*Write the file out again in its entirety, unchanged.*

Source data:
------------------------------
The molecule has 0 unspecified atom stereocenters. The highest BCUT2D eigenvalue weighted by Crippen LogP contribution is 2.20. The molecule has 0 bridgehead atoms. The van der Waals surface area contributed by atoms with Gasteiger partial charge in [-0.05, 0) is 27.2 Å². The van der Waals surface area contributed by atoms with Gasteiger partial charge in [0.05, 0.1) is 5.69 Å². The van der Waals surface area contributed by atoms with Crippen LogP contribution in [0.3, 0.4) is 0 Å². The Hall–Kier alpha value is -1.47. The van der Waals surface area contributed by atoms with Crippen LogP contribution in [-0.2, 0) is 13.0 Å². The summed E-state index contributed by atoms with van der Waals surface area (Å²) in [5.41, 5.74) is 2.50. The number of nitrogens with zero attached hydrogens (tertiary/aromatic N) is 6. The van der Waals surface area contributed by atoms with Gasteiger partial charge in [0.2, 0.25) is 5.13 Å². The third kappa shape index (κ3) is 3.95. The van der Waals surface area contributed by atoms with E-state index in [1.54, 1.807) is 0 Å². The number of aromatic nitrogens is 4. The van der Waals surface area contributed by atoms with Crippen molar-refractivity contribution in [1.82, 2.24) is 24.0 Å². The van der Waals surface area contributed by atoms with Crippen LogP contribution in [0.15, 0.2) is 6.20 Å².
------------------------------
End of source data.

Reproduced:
The molecule has 0 unspecified atom stereocenters. The highest BCUT2D eigenvalue weighted by Crippen LogP contribution is 2.20. The molecule has 0 bridgehead atoms. The van der Waals surface area contributed by atoms with Gasteiger partial charge in [-0.05, 0) is 27.2 Å². The van der Waals surface area contributed by atoms with Gasteiger partial charge in [0.05, 0.1) is 5.69 Å². The van der Waals surface area contributed by atoms with Crippen LogP contribution in [0.3, 0.4) is 0 Å². The Hall–Kier alpha value is -1.47. The van der Waals surface area contributed by atoms with Crippen LogP contribution in [-0.2, 0) is 13.0 Å². The summed E-state index contributed by atoms with van der Waals surface area (Å²) in [5.41, 5.74) is 2.50. The number of nitrogens with zero attached hydrogens (tertiary/aromatic N) is 6. The van der Waals surface area contributed by atoms with Gasteiger partial charge in [0.2, 0.25) is 5.13 Å². The third kappa shape index (κ3) is 3.95. The van der Waals surface area contributed by atoms with E-state index in [1.54, 1.807) is 0 Å². The number of aromatic nitrogens is 4. The van der Waals surface area contributed by atoms with Crippen molar-refractivity contribution in [1.82, 2.24) is 24.0 Å². The van der Waals surface area contributed by atoms with Crippen LogP contribution in [0.15, 0.2) is 6.20 Å².